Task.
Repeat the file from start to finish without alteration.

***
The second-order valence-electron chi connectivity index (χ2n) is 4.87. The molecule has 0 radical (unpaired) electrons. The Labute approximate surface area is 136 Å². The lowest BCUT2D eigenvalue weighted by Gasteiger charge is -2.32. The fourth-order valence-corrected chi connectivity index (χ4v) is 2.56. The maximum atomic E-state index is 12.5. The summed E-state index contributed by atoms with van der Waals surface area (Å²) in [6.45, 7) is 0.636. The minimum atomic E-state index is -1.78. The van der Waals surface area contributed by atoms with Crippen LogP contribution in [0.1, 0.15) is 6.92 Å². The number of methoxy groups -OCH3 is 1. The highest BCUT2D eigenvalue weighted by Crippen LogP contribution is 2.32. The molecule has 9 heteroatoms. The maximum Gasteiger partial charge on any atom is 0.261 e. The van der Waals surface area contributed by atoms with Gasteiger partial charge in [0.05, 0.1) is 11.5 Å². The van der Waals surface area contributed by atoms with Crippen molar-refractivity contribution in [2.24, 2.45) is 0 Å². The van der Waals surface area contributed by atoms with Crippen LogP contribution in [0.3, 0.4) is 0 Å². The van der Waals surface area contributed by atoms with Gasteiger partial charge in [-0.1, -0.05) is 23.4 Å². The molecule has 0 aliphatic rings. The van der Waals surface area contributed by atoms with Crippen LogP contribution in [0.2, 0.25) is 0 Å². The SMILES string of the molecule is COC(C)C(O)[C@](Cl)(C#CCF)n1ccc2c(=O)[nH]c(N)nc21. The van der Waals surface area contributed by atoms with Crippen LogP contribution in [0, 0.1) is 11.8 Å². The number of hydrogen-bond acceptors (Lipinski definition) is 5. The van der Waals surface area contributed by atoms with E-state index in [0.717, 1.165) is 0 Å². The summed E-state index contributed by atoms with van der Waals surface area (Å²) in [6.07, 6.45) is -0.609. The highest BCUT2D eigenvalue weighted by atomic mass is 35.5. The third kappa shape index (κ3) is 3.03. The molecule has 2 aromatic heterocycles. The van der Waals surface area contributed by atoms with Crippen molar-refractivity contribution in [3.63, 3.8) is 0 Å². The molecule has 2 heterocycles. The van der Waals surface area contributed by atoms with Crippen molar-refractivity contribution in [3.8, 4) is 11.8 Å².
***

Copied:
The second-order valence-electron chi connectivity index (χ2n) is 4.87. The molecule has 0 radical (unpaired) electrons. The Labute approximate surface area is 136 Å². The lowest BCUT2D eigenvalue weighted by Gasteiger charge is -2.32. The fourth-order valence-corrected chi connectivity index (χ4v) is 2.56. The maximum atomic E-state index is 12.5. The summed E-state index contributed by atoms with van der Waals surface area (Å²) in [6.45, 7) is 0.636. The minimum atomic E-state index is -1.78. The van der Waals surface area contributed by atoms with Crippen LogP contribution in [0.1, 0.15) is 6.92 Å². The number of methoxy groups -OCH3 is 1. The highest BCUT2D eigenvalue weighted by Crippen LogP contribution is 2.32. The molecule has 9 heteroatoms. The maximum Gasteiger partial charge on any atom is 0.261 e. The van der Waals surface area contributed by atoms with Gasteiger partial charge in [0.05, 0.1) is 11.5 Å². The van der Waals surface area contributed by atoms with Crippen molar-refractivity contribution in [2.24, 2.45) is 0 Å². The van der Waals surface area contributed by atoms with Crippen LogP contribution in [0.3, 0.4) is 0 Å². The van der Waals surface area contributed by atoms with Gasteiger partial charge in [-0.1, -0.05) is 23.4 Å². The molecule has 0 aliphatic rings. The van der Waals surface area contributed by atoms with Crippen LogP contribution in [0.2, 0.25) is 0 Å². The SMILES string of the molecule is COC(C)C(O)[C@](Cl)(C#CCF)n1ccc2c(=O)[nH]c(N)nc21. The van der Waals surface area contributed by atoms with Crippen LogP contribution in [0, 0.1) is 11.8 Å². The number of hydrogen-bond acceptors (Lipinski definition) is 5. The van der Waals surface area contributed by atoms with E-state index in [0.717, 1.165) is 0 Å². The summed E-state index contributed by atoms with van der Waals surface area (Å²) in [6.07, 6.45) is -0.609. The highest BCUT2D eigenvalue weighted by atomic mass is 35.5. The third kappa shape index (κ3) is 3.03. The molecule has 2 aromatic heterocycles. The van der Waals surface area contributed by atoms with Crippen molar-refractivity contribution in [3.63, 3.8) is 0 Å². The molecule has 2 heterocycles. The van der Waals surface area contributed by atoms with Crippen molar-refractivity contribution in [3.8, 4) is 11.8 Å².